• Non-matching signatures
  • Ballot not received on time / missed a deadline
  • No voter signature

Here's more on the EAC and their results from the 2016 election.

I don't want to lick my ballot shut. Is it okay if I tape it?

Voting during a pandemic can cause even more reason to be precautious with how you cast your ballot. So does it matter if it's taped shut or licked?

Our team reached out to Tammy Patrick, a senior advisor at the non-partisan, voter advocacy foundation Democracy Fund. They monitor voting issues and voters' rights all over the United States.

"I am not aware of any state specifically using that as a cause for rejection," Patrick told us in an email. "Some do have 'evidence of tampering' as a flag for further review, so if it looked like the envelope was torn open and then taped up, it MAY qualify in some states as a cause."

That's likely where some confusion comes in.In some states, election officials may need to review. In DC, A Board of Elections official said the city will accept taped ballots, but offered the information that a taped ballot envelope will not process through their sorter, and requires more time to be manually processed.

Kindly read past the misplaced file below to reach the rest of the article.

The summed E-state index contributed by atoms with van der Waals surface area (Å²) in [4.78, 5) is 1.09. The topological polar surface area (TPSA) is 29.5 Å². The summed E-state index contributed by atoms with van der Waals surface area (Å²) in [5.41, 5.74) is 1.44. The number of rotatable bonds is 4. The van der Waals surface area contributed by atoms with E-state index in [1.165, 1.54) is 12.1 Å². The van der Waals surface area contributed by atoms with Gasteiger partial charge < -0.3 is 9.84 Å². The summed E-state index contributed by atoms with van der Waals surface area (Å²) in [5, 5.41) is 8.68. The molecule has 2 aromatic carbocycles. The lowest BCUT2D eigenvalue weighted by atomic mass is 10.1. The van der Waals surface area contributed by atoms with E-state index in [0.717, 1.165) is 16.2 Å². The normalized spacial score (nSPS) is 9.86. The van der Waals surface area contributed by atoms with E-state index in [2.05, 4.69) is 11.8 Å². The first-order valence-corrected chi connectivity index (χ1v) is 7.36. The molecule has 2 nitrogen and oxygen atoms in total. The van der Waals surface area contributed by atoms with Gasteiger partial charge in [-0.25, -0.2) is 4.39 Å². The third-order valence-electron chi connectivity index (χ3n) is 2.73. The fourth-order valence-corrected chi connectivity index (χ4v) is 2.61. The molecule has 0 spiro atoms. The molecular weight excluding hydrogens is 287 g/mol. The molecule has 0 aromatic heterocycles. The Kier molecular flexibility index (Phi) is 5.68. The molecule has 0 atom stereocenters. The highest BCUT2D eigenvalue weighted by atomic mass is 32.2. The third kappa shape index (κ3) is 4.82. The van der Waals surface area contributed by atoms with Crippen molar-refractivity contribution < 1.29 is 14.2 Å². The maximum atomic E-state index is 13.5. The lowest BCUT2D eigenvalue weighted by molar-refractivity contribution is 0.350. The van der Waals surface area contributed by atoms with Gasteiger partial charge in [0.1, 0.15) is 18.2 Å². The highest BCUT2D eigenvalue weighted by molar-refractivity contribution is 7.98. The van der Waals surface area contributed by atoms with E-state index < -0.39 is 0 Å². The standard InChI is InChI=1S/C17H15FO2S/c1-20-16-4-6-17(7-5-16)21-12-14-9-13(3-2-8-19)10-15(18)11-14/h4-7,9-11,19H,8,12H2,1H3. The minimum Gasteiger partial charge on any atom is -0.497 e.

RELATED: VERIFY: Your absentee ballot won't be automatically rejected if you tape it shut instead of licking it

Okay, so I dropped off my ballot in a drop box. Where does it go after I drop it off?

Elections are run by the states, which have different rules regarding ballot drop boxes. 

But elections experts, including the National Conference of State Legislatures, tell Verify they are not aware of any state or county that allows anyone other than elections staff to touch a ballot once it is placed in a ballot drop box.

There are plenty of secure measures in place to make sure your ballot makes it safely from a mail drop box and properly counted. 

We took an inside look from what those mail collection sites look like near the nation's capitol:

I mailed my ballot in. Is there a way to track my ballot?

RELATED: VERIFY: Yes, voters in DC, MD and VA can track their mail-in ballots

Wondering where your ballot went after you sent it off? There are ways to track where it goes, but it depends on the state and the county that you live in. For USPS mailed votes, it's a good idea to save tracking numbers to help keep tabs on it's whereabouts.

You can also check online at official state election websites to see if you can enter your information to an online portal that will let you know the status of your ballot.

Do you have more questions on voting and filling out your ballot? Email the Verify team!